Why does is matter if a worker is categorized as an independent contractor, instead of an employee?
Whether a worker is classified as an “independent contractor” or an “employee” makes a significant difference in the amount of benefits available to the worker. Independent contractors often do not receive many of the benefits available to employees, such as overtime, medical benefits, social security credit, unemployment insurance, tax withholding, etc. Some employers classify workers as independent contractors in order to avoid paying them the legally required minimum wage.
Recently, there have been some high profile cases where employers mischaracterized workers as independent contractors. In one such case, a group of FedEx delivery drivers was awarded a judgment of $17.8 Million dollars in damages. In another high profile case, Microsoft agreed to a settlement of $96 Million for improperly treating some of their workers as independent contractors, when they were actually employees.
What is the difference between an independent contractor and an employee?
In order to determine if a worker is an independent contractor, rather than an employee, courts look at several different factors. Some of these factors include:
- The degree of control the employer maintains over how the worker does his or her job.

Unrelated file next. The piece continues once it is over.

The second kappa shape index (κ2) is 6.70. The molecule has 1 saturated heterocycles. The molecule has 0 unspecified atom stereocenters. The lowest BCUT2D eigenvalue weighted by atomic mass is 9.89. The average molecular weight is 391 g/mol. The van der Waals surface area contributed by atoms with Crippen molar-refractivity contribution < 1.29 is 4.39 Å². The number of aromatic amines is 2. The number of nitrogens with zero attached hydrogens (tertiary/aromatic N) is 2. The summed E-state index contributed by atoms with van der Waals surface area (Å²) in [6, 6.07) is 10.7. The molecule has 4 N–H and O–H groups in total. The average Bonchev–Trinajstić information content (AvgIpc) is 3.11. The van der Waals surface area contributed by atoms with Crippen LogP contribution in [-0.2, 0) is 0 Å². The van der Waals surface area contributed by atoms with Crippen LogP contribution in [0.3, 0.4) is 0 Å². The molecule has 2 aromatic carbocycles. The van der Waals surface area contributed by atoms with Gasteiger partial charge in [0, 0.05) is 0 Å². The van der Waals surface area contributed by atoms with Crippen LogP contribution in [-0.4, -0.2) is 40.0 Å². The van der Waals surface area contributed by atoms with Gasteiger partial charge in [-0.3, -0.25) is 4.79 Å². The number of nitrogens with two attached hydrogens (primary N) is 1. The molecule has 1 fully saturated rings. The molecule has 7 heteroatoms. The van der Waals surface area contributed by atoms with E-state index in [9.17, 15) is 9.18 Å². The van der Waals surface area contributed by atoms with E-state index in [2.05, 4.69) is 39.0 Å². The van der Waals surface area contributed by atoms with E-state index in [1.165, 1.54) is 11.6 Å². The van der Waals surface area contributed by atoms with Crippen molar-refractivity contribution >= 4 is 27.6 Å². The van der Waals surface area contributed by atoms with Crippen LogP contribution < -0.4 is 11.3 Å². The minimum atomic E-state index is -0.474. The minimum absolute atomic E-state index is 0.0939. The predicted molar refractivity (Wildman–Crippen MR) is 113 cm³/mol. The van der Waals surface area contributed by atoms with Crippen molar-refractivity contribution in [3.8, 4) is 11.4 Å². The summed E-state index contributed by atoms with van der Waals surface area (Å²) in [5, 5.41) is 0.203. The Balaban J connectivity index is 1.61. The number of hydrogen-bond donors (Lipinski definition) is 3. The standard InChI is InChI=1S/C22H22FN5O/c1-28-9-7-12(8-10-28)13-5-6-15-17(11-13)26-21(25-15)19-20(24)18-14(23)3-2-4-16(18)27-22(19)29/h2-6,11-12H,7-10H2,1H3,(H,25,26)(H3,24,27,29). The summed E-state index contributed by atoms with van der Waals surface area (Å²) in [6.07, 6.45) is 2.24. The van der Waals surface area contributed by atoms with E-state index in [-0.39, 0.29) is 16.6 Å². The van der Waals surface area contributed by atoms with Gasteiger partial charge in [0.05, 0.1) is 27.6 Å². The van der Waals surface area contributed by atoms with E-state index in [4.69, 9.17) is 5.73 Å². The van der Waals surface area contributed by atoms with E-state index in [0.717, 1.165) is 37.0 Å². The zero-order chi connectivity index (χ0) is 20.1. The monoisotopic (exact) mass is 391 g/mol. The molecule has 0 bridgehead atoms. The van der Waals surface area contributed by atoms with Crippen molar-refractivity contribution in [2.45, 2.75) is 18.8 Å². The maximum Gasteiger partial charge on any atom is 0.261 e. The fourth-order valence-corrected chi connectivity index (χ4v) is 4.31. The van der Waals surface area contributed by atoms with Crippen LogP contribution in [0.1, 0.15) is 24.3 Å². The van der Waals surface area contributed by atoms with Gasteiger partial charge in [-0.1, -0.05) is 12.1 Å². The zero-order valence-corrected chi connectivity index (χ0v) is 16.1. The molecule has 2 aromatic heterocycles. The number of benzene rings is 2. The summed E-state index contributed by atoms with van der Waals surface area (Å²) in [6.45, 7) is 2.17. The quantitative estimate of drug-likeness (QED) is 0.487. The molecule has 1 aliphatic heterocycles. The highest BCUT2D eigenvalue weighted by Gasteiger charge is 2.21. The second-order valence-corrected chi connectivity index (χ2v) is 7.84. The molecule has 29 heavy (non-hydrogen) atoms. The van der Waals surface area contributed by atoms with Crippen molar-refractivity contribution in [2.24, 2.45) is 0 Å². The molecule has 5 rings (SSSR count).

- The amount of skill required in the occupation
- Whether the employer or worker supplies the tools and place of work
- Method of payment
- Whether the work is part of the regular business of the company
- Whether the parties believe they are creating an independent contractor relationship
While none of these factors are determinative by themselves, courts analyze all of these issues to determine whether an employee or independent contractor relationship exists.
What types of workers are often mischaracterized as independent contractors?
Some industries are known for continuously mischaracterizing their workers as independent contractors. Some examples include:
- Construction Workers
- Delivery Drivers
- Exotic Dancers
- Hospitality Workers
- Computer Programmers
What happens if a worker is mischaracterized as an independent contractor?
An employee in California is entitled to file a lawsuit against their employer for damages caused as a result of being misclassified as an independent contractor. These damages often include all wages and benefits that have been illegally withheld from the employee. While the value of these benefits may seem small on daily basis, over years the value of these benefits that employees are missing out on can easily reach thousands of dollars per employee. In addition, employers can be forced to pay attorney’s fees and the costs of the lawsuit.